It’s a Kind of Magic Persistent Threat

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People sometimes compare the malware world to a form of magic. You don’t really know how the magic is done, or how eventually your network or system has come to be controlled by an adversary.

“Every great magic trick consists of three parts or acts. The first part is called “The Pledge”. The magician shows you something ordinary: a deck of cards, a bird or a man. He shows you this object. Perhaps he asks you to inspect it to see if it is indeed real, unaltered, normal. But of course… it probably isn’t. The second act is called “The Turn”. The magician takes the ordinary something and makes it do something extraordinary. Now you’re looking for the secret… but you won’t find it, because of course you’re not really looking. You don’t really want to know. You want to be fooled. But you wouldn’t clap yet. Because making something disappear isn’t enough; you have to bring it back. That’s why every magic trick has a third act, the hardest part, the part we call “The Prestige“.”

– from the movie, “The Prestige”  


The Pledge
Recently, we had a malware sample uploaded to Seculert Swamp that I would call one of “The Pledge” samples that we see. The sample got flagged due to a behavior that seemed a bit out of the ordinary for a legitimate executable. Usually, when a malware initiates a communication with a C2 server, the first response is a setting, telling the malware what to do next.

The Turn
“The Turn” for this bit of malware magic was that the response was a bit strange. The C2 server told the malware to start communicating with the same IP address and port. But from then on, instead of using the HTTP protocol, the malware had to communicate with the C2 server using a custom-made protocol, and always using a magic code at the beginning of the conversation (See Figure 1). In one case, as shown in Figure 2, the malware is asking the C2 server, using the custom-made protocol, what to do. The C2 server responds with a command to add a new backdoor user — Username: WINDOWS, Password: MyPass1234 — which enables the attacker to remotely access the infected machine or network.


Figure 1: magic malware receives an initial response to use some_magic_code1 as a magic code

Figure 1: “magic” malware receives an initial response to use “some_magic_code1” as a magic code

Figure 2: magic malware receives an instruction from the C2 server to add a new user

Figure 2: “magic” malware receives an instruction from the C2 server to add a new user

This “magic malware” — as we’ve dubbed it — is active, persistent and had remained undetected on the targeted machines for the past 11 months. Since then the attackers were able to target several thousands of different entities, most of them located in the United Kindom (See Figure 3).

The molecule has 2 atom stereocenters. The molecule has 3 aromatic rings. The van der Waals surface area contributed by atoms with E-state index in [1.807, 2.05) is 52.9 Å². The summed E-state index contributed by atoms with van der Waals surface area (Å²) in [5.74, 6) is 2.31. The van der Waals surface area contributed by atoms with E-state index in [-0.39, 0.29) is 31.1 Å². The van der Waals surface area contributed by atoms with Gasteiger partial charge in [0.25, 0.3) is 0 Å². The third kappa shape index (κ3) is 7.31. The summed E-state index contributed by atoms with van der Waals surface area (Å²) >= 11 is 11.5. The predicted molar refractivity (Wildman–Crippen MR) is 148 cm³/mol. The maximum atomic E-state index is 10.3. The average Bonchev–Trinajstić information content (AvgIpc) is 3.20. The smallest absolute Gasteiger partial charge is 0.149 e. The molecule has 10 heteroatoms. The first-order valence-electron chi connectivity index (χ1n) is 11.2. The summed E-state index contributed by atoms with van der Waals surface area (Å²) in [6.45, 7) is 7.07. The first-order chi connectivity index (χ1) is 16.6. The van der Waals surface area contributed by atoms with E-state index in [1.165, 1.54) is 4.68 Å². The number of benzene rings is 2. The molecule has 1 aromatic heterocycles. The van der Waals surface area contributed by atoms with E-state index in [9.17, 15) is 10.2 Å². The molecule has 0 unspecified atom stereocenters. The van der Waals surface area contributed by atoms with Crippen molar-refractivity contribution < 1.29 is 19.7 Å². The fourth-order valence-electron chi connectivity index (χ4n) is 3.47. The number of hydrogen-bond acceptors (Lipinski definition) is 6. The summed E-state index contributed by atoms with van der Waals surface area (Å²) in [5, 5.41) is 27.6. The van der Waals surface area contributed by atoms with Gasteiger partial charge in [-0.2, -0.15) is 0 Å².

Figure 3: Entities, by country, targeted by magic malware

Figure 3: Entities, by country, targeted by “magic” malware

Furthermore, this persistent threat is still under development. We have seen several indications of features which are not yet implemented, and functions which are not yet used by the malware. For instance, in case the attacker would like to open a browser on the victim’s machine, the malware will popup on the RDP session for the attacker a box with the message: “TODO:Start browser!” (See Figure 4)


Figure 4: Magic malware TODO:Start browser! error code

Figure 4: Magic malware “TODO:Start browser!” error code

The Prestige
The real intention of the attackers behind this magic malware, their third act, “The Prestige”, is yet to be known. As the malware is capable of setting up a backdoor, stealing information, and injecting HTML into the browser, we believe that the current phase of the attack is to monitor the activities of their targeted entities. But, because this malware is also capable of downloading and executing additional malicious files, this might be only the first phase of a much broader attack.

For more information about this attack and other persistent threats, please leave a comment or contact us.

6 thoughts on “It’s a Kind of Magic Persistent Threat

  1. dag

    You know, if you’re going to release a security article about a new threat, at least have the common decency to give it a specific identifier that other articles will use like Virus.VB.DK or Worm.Bumdoc, not “Magic Malware”. Due to these generic terms it makes it hard to search for information on it or for virus identification databases to index it , not to mention allows article writers use deceptive titles such as ‘The new “Magic” trick’ which don’t clearly state their subject matter. Just my two cents.

  2. Ryan

    This blog post needs more details to be of any interest. Magic values in c2 and using port 80 to bypass firewall restrictions is pretty standard. Any type of fingerprinting info for the c2 would be useful for defensive actions on a network.

  3. Dan Wolff

    Any chance of getting SHA1s or MD5s of the threats? Makes cross-referencing from a blog post significantly easier!


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